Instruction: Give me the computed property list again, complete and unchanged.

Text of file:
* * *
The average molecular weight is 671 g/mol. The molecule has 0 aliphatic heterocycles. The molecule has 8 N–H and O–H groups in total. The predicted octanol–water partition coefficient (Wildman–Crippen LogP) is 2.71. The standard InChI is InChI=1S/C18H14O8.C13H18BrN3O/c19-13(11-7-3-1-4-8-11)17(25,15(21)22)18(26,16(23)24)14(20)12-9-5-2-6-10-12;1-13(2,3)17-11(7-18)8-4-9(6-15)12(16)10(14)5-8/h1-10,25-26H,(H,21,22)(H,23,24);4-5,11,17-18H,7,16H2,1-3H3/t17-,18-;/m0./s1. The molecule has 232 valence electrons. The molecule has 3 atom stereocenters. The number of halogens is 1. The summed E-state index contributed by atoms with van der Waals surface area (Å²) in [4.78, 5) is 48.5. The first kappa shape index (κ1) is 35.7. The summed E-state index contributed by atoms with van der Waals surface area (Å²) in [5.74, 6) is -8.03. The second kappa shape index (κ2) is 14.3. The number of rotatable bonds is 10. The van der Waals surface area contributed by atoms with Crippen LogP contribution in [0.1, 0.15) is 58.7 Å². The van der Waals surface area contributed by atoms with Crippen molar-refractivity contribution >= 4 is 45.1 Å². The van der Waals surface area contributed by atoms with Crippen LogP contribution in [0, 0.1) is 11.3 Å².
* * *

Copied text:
The average molecular weight is 671 g/mol. The molecule has 0 aliphatic heterocycles. The molecule has 8 N–H and O–H groups in total. The predicted octanol–water partition coefficient (Wildman–Crippen LogP) is 2.71. The standard InChI is InChI=1S/C18H14O8.C13H18BrN3O/c19-13(11-7-3-1-4-8-11)17(25,15(21)22)18(26,16(23)24)14(20)12-9-5-2-6-10-12;1-13(2,3)17-11(7-18)8-4-9(6-15)12(16)10(14)5-8/h1-10,25-26H,(H,21,22)(H,23,24);4-5,11,17-18H,7,16H2,1-3H3/t17-,18-;/m0./s1. The molecule has 232 valence electrons. The molecule has 3 atom stereocenters. The number of halogens is 1. The summed E-state index contributed by atoms with van der Waals surface area (Å²) in [4.78, 5) is 48.5. The first kappa shape index (κ1) is 35.7. The summed E-state index contributed by atoms with van der Waals surface area (Å²) in [5.74, 6) is -8.03. The second kappa shape index (κ2) is 14.3. The number of rotatable bonds is 10. The van der Waals surface area contributed by atoms with Crippen LogP contribution in [0.1, 0.15) is 58.7 Å². The van der Waals surface area contributed by atoms with Crippen molar-refractivity contribution >= 4 is 45.1 Å². The van der Waals surface area contributed by atoms with Crippen LogP contribution in [0, 0.1) is 11.3 Å².